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Nepal, China sign three pacts to boost energy, economic ties

LiveMint logoLiveMint 15-08-2017 Shirish B Pradhan

Kathmandu: Nepal and China on Tuesday signed three pacts to further boost their ties in power and energy sectors and undertake a feasibility study to excavate natural gas and petroleum in the Himalayan country, including in the southern Terai plains.

The pacts were signed after visiting Chinese vice premier Wang Yang held discussions with Nepal’s deputy prime ministers Bijaya Kumar Gachhadar and Krishna Bahadur Mahara.

Gachhadar reiterated Nepal’s commitment to the ‘One China’ policy, “including the principled position of not allowing its territory to be used against neighbours.”

Both sides held discussions on enhancing cooperation in tourism, infrastructure development, energy, cross-border connectivity and people-to-people relations, he said.

The agreements signed today cover economic and technological cooperation, oil and gas resources exploration, and promotion of investment, according to Nepal’s foreign ministry.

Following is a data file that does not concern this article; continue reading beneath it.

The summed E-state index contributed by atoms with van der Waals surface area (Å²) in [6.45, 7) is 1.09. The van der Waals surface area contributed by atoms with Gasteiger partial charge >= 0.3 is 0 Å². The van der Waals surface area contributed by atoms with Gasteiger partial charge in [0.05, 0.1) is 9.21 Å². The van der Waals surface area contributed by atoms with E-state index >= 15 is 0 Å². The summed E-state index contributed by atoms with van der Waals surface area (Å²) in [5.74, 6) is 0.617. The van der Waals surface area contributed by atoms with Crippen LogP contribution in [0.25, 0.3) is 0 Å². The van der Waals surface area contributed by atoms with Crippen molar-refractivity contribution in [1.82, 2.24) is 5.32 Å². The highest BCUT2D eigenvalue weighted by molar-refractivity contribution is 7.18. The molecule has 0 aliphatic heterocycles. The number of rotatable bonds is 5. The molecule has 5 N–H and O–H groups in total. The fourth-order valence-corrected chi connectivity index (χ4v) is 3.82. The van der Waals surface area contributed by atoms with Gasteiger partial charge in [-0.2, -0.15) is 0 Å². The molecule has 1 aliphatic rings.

The pacts include a feasibility study for excavating natural gas and petroleum in mountain areas and plains of the Terai region, Nepal’s state-run National News Agency reported.

The two countries also agreed to establish hydropower projects and transmission lines and take steps for economic and technological development in Nepal, which suffers from acute shortage of electricity.

Finance secretary Shanta Raj Subedi told the agency that China responded positively on Nepal government’s request to immediately reopen the 114-kilometre Araniko highway - an old route connecting the two countries.

The highway was damaged and subsequently closed following the massive earthquake in Nepal in 2015. China has agreed in principle to upgrade the highway, the report said.

The two countries, however, could not reach a concrete decision on developing other infrastructure projects such as constructing the Kerung-Kathmandu-Lumbini railway track and a bridge in Timure of Rasuwa district in northern Nepal.

“The Chinese side is positive over the matter, but extensive talks and discussions are essential as a single round of talks is not enough to finalise all issues. They are positive towards our priorities of national development,” said Subedi.

Earlier today, the Chinese vice premier announced a $1 million assistance to Nepal, where more than 100 people have died in flooding and landslides. China’s vice premier Yang led the Chinese delegation while Deputy Prime Minister Krishna Bahadur Mahara led the Nepalese delegation during the talks. Yang arrived in Kathmandu yesterday from Pakistan after attending the country’s Independence Day celebrations as a “special guest”.

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